Updated May 20, 2023
What is Cryptosystems?
A cryptosystem is also called a cipher system. It implements cryptographic techniques using various cryptographic components such as plain text, encryption algorithm, cipher text, decryption algorithm, and encryption key to provide information security services. There are two types of cryptosystems: Symmetric Key Encryption and Asymmetric Key Encryption.
The sender wants to secretly send a message to a receiver without revealing it to any third party in the diagram above. To accomplish that, the cryptosystem comes into the picture. At the sender system, the cryptosystem takes the sender Message i. Plain text using a secret key (encryption key) performs some encryption algorithm, forms a ciphertext, and then sends it to the receiver. After receiving ciphertext at the receiver side cryptosystem performs decryption algorithms using a secret key (decryption key) and converts cipher text into plain text. The cryptosystem’s goal is to send private data from sender to receiver without the interpretation of any third party.
Components of Cryptosystem
Let us discuss some of the components below.
1. Plain Text
Plain text is a message or data which can understand by anyone.
The ciphertext is a message or data that is not readable; it is accomplished by performing the encryption algorithm on plain text using an encryption key.
3. Encryption Algorithm
It converts plain text into ciphertext using an encryption key. It takes two inputs, i.e,. plain text and encryption key, to produce ciphertext.
4. Decryption Algorithm
It is an opposite process of an encryption algorithm; it converts cipher text into plain text using the decryption key. It takes two inputs, i.e,. ciphertext and decryption key to produce plain text.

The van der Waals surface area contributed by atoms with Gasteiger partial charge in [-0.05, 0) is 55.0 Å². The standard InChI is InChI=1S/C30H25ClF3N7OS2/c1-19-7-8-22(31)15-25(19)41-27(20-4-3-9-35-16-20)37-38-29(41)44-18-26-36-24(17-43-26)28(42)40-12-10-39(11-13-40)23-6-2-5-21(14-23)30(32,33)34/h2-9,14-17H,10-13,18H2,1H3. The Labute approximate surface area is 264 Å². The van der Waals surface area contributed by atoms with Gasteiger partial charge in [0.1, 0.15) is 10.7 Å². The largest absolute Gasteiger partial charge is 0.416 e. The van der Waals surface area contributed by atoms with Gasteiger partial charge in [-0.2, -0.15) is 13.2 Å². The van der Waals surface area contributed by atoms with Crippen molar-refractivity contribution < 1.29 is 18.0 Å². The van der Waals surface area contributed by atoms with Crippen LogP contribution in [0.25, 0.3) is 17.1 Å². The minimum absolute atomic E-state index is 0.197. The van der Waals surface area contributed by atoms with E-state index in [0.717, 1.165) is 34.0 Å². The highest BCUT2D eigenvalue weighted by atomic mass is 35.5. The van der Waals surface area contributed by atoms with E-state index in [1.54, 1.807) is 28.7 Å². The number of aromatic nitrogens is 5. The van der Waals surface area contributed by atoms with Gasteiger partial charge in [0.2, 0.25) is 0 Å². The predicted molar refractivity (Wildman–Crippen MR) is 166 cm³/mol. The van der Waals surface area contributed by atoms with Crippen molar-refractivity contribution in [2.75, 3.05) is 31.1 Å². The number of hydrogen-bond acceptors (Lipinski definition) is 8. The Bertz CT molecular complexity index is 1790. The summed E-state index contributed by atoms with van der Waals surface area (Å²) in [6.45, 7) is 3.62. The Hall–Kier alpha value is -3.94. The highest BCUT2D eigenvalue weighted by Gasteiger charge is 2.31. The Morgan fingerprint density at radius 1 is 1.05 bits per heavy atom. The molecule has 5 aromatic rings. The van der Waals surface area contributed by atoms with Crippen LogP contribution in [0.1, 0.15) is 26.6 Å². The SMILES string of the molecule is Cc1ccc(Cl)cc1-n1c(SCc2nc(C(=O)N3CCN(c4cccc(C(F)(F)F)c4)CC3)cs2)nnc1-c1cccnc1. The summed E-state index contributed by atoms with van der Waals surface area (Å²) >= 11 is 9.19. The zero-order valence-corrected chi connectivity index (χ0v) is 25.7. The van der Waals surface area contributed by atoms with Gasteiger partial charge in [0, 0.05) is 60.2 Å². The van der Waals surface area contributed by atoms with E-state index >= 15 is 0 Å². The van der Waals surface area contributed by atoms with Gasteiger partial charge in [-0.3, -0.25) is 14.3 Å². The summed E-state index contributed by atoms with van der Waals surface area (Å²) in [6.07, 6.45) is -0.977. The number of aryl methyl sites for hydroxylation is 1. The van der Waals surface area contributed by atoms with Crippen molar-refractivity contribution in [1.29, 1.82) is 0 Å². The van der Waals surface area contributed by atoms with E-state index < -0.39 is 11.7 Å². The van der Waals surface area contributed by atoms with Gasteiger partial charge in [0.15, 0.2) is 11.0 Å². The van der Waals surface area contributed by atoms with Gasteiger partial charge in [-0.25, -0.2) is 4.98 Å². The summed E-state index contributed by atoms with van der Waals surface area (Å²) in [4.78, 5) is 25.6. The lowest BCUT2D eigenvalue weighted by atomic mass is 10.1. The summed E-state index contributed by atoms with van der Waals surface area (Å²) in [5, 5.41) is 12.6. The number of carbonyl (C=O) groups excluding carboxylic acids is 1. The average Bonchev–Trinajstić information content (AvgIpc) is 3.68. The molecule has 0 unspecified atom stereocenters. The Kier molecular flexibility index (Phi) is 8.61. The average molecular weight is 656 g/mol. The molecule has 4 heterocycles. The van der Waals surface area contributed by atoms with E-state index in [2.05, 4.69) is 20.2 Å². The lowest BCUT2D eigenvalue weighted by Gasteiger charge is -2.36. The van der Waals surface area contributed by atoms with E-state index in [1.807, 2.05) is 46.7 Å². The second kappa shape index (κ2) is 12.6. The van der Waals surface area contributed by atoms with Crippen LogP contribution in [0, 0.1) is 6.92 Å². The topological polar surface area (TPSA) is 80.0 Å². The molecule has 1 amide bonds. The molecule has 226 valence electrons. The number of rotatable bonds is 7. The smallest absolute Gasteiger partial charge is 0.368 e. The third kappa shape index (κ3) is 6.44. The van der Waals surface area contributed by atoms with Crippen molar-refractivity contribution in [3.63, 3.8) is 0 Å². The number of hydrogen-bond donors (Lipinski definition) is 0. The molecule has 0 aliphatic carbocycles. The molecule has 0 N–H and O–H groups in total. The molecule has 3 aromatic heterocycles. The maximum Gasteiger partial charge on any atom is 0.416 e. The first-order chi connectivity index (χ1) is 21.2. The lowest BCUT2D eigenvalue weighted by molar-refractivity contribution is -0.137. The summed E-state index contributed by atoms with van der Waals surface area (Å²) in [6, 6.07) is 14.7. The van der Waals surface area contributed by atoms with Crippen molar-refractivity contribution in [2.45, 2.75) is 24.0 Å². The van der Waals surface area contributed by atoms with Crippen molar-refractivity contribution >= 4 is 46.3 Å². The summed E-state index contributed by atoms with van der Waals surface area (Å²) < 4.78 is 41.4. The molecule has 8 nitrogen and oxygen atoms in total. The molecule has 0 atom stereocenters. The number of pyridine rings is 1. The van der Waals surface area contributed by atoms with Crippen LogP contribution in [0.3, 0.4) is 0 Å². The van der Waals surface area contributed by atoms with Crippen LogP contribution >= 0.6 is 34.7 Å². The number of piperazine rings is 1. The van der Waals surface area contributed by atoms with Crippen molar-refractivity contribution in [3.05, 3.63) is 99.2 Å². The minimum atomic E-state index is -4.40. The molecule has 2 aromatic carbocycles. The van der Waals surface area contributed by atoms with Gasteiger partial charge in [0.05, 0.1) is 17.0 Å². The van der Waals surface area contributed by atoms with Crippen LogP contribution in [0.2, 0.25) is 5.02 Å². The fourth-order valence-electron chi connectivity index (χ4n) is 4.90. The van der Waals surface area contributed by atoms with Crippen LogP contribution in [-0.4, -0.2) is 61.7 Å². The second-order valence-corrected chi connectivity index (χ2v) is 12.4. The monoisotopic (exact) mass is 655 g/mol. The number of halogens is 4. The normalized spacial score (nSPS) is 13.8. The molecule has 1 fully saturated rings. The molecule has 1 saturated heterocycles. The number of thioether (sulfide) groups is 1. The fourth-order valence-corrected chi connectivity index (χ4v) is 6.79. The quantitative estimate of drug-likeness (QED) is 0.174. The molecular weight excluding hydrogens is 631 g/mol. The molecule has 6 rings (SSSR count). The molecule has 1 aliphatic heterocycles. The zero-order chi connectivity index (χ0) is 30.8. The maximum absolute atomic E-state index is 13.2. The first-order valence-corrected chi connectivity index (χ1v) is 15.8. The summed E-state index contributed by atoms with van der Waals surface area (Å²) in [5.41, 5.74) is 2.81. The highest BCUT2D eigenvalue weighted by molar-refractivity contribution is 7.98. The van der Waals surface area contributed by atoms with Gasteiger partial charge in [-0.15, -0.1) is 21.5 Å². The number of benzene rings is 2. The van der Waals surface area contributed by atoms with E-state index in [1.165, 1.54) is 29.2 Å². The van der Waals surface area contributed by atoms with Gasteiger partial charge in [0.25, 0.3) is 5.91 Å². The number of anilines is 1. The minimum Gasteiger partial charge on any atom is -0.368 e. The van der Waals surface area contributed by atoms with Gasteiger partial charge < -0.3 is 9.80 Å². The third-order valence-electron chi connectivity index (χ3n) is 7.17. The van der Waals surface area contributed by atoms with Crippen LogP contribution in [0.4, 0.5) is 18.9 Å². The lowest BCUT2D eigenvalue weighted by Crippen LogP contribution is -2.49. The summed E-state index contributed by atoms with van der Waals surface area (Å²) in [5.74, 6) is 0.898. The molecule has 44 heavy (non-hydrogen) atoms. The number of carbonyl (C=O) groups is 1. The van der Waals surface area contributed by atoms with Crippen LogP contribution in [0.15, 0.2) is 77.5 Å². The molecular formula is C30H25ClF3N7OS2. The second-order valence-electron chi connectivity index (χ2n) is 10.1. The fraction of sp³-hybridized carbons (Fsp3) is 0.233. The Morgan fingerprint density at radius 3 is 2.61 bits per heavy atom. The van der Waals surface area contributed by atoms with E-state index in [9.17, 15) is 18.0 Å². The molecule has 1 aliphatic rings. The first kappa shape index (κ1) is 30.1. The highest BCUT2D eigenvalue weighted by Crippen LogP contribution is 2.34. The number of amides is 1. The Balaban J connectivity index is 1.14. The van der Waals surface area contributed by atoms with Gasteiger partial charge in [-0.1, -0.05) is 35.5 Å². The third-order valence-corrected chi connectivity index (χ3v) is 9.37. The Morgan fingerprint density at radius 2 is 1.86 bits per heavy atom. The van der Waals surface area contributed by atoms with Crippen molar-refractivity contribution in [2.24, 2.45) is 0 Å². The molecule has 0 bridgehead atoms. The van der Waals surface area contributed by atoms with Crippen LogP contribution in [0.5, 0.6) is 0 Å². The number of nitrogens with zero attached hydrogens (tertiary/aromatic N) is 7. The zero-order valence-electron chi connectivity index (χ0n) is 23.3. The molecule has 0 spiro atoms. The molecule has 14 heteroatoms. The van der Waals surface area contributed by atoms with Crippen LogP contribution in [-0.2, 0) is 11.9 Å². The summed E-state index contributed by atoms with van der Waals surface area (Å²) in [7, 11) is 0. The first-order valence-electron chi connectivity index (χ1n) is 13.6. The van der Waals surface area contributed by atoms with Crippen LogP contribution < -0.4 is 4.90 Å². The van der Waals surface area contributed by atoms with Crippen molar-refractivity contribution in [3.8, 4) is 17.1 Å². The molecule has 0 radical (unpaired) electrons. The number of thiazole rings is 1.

5. Encryption Key
It is key that the sender uses to convert plain text into ciphertext.
6. Decryption Key
It is a key that the receiver uses to convert ciphertext into plain text.
Types of Cryptosystems
There are two types of Cryptosystems – Symmetric Key Encryption and Asymmetric key encryption.
Let’s discuss these two types in detail.
1. Symmetric Key Encryption
- In symmetric key encryption, the sender and the receiver use the same secret key, i.e., the encryption key, to perform encryption and decryption. Symmetric key encryption is also known as symmetric cryptography.
- Some algorithms use symmetric key concepts to achieve security. For example, DES (Data Encryption Standard), IDEA (International Data Encryption Algorithm), 3DES (Triple Data Encryption Standard), and Blowfish.
- All cryptosystems mostly use symmetric key encryption.
- In Symmetric-key encryption, the sender and receiver agree on the same secret key. The sender encrypts the private data, i.e., plain text, using a secret key and sends it to the receiver. After receiving data, the receiver uses the same secret key the sender uses to encrypt data. Using this secret key, it converts cipher text into plain text.
In the below picture, we can see the working of Symmetric key encryption.